Stars are fascinating. Children believe on these stars, dream on these stars, and hope on these stars. These are a tiny light in the sky, sparking in children's eyes more than anything else than they could have been revealed to at that young age. They are so naïve at that age that they believe that whatever they wish and dream will, like a Disney movie, miraculously come true and take them to a great place and make their life instantaneously better. Children are so innocent back then. But as they grow up, they start to get rid of these silly superstitions.
We catch our parents putting the presents under the sparkling, colorful Christmas tree. We wake up to our mother placing some money under our pillow with a tooth in a baggie. We will discover that they are the ones placing the straw, colorful baskets full of candy on the kitchen table on Easter Day. And in this moment, we start to grow up and be mature. We start to realize that these creatures are not true, and that if we want any magic to happen, we have to work on it in a more realistic way. But we always kept wishing on the stars.
But I have seen them. I have seen the magic spiraling in a fascinating way than ever before. I have seen the wings of a creature fly in the sky majestically. I have understood that magic is real only in the eyes of those in the universe it lives in. My name is Trinity Beck. I have seen the fairy tales that many of you as youth would love and dream to live in. To have your prince take them away in, and to see all the mythical creatures we only thought were real in Greek mythology.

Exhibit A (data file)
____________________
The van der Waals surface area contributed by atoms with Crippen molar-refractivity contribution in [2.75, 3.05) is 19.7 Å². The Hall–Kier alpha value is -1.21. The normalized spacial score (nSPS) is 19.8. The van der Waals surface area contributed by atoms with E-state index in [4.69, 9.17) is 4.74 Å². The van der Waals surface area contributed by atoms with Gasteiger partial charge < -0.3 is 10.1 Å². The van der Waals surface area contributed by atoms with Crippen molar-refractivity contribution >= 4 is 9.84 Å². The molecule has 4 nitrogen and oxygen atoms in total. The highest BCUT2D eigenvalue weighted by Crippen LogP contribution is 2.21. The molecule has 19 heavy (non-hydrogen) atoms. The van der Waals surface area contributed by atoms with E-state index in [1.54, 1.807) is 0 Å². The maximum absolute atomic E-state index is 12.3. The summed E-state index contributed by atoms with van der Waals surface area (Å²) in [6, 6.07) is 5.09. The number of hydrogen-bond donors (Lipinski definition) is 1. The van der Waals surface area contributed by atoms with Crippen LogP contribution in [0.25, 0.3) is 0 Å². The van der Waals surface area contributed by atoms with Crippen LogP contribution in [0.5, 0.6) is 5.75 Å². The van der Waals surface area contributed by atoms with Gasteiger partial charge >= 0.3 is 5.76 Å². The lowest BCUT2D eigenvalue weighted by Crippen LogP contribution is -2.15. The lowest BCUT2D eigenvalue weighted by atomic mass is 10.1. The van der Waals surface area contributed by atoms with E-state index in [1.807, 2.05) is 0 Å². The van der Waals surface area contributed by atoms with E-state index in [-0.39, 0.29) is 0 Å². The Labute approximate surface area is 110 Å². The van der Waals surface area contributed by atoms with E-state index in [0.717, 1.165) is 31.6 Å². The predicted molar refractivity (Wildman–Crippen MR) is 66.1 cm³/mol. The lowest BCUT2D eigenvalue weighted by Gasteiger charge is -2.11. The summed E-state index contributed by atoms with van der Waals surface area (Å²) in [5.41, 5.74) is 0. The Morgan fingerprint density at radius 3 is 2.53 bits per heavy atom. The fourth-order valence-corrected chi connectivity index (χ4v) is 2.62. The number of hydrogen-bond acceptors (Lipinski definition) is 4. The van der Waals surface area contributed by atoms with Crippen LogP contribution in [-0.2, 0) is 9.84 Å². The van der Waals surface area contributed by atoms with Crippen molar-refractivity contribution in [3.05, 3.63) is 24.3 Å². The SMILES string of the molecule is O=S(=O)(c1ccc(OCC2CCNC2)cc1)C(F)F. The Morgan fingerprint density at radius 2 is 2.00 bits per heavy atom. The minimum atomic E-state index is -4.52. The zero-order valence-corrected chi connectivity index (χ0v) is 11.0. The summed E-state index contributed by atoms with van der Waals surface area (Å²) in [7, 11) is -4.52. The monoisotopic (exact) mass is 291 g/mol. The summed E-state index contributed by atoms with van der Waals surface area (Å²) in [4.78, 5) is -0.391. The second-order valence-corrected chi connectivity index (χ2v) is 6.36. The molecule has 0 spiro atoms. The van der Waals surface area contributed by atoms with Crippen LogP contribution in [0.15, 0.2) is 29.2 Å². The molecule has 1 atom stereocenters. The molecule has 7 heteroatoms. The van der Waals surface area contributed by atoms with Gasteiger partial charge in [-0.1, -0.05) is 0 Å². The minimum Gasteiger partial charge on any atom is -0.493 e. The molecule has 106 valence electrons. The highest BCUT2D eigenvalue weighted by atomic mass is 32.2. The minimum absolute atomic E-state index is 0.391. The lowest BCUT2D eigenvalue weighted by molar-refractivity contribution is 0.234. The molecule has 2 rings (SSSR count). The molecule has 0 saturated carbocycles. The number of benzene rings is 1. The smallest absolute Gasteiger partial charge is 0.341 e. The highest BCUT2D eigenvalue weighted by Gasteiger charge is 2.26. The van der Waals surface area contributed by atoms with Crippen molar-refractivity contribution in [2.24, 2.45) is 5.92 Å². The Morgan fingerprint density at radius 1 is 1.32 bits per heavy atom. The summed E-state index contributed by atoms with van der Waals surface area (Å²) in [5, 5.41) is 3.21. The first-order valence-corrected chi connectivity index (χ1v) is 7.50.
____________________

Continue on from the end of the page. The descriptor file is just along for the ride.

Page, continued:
We humans can't go to the other universe. It's meant to be sealed off to the other universe. If whenever we went to the other side, it would cause chaos and a disruption in the balance of the universe. But I have been there. The light to spin there is usually in front of our eyes, anywhere where we can imagine it, but it's hiding well. Whenever they open the portal, it's during the day when the sun is shining and mixed with the portal's light.
You may never get to see them. After my visit, the citizens should have sealed the gate. But if you gaze on a starry night, you may see a flick of light pass through one of these shining balls of beams. That's where they inhabit.
I have been there. I have been to this fantasy land. But I will have to tell you a story to show you this fairy tale.
"Trinny!" My little sister, Henley, bangs on the door. "Mommy wants you downstairs now! Hurry, please!" She begs, her screechingly loud voice mixing with the sound of my beeping alarm. I roll out of bed, letting out a loud, defeating groan. I plant my feet firmly onto my white carpeting and trudge towards my mirror.
I sit myself in front of the mirror, snatching the clothes that I had prepared for myself the night before. Simply enough. I yawn, stretching my arms straight above my head. "It's hard enough to look this perfect," I tell myself, and giggle at my stupidness. Pulling my teal-dyed hair out of my black jacket, I stare into my dark, cloudy brown eyes.